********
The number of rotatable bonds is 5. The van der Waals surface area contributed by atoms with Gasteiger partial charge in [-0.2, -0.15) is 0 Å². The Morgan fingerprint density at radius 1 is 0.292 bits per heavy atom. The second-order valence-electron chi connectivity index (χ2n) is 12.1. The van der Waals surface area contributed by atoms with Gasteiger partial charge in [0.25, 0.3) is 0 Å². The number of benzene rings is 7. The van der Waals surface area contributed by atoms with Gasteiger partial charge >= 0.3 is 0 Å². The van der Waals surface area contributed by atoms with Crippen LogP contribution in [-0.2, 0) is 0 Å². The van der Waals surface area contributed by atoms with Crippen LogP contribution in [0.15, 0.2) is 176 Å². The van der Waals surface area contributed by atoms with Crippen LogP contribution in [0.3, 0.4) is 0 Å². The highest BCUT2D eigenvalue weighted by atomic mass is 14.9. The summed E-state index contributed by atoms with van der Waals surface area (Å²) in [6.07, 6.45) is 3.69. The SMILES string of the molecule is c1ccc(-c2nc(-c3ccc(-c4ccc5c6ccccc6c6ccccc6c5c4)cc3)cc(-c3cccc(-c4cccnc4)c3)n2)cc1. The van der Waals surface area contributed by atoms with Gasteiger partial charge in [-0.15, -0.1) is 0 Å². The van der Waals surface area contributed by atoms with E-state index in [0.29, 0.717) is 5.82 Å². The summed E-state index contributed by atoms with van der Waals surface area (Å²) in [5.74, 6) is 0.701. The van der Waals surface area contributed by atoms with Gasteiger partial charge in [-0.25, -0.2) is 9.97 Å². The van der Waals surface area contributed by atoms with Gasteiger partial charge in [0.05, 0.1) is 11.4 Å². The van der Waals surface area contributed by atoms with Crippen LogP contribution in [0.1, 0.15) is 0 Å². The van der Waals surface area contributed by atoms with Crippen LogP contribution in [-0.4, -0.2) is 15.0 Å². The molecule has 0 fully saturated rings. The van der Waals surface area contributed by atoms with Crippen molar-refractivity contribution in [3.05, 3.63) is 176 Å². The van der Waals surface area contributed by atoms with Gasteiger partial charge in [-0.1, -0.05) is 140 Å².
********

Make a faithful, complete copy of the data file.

The number of rotatable bonds is 5. The van der Waals surface area contributed by atoms with Gasteiger partial charge in [-0.2, -0.15) is 0 Å². The Morgan fingerprint density at radius 1 is 0.292 bits per heavy atom. The second-order valence-electron chi connectivity index (χ2n) is 12.1. The van der Waals surface area contributed by atoms with Gasteiger partial charge in [0.25, 0.3) is 0 Å². The number of benzene rings is 7. The van der Waals surface area contributed by atoms with Gasteiger partial charge >= 0.3 is 0 Å². The van der Waals surface area contributed by atoms with Crippen LogP contribution in [-0.2, 0) is 0 Å². The van der Waals surface area contributed by atoms with Crippen LogP contribution in [0.15, 0.2) is 176 Å². The van der Waals surface area contributed by atoms with Crippen LogP contribution in [0.3, 0.4) is 0 Å². The highest BCUT2D eigenvalue weighted by atomic mass is 14.9. The summed E-state index contributed by atoms with van der Waals surface area (Å²) in [6.07, 6.45) is 3.69. The SMILES string of the molecule is c1ccc(-c2nc(-c3ccc(-c4ccc5c6ccccc6c6ccccc6c5c4)cc3)cc(-c3cccc(-c4cccnc4)c3)n2)cc1. The van der Waals surface area contributed by atoms with Gasteiger partial charge in [-0.15, -0.1) is 0 Å². The van der Waals surface area contributed by atoms with E-state index in [0.29, 0.717) is 5.82 Å². The summed E-state index contributed by atoms with van der Waals surface area (Å²) in [5.74, 6) is 0.701. The van der Waals surface area contributed by atoms with Gasteiger partial charge in [-0.25, -0.2) is 9.97 Å². The van der Waals surface area contributed by atoms with Gasteiger partial charge in [0.05, 0.1) is 11.4 Å². The van der Waals surface area contributed by atoms with Crippen LogP contribution in [0.1, 0.15) is 0 Å². The van der Waals surface area contributed by atoms with Crippen LogP contribution in [-0.4, -0.2) is 15.0 Å². The molecule has 0 fully saturated rings. The van der Waals surface area contributed by atoms with Crippen molar-refractivity contribution in [3.05, 3.63) is 176 Å². The van der Waals surface area contributed by atoms with Gasteiger partial charge in [-0.1, -0.05) is 140 Å².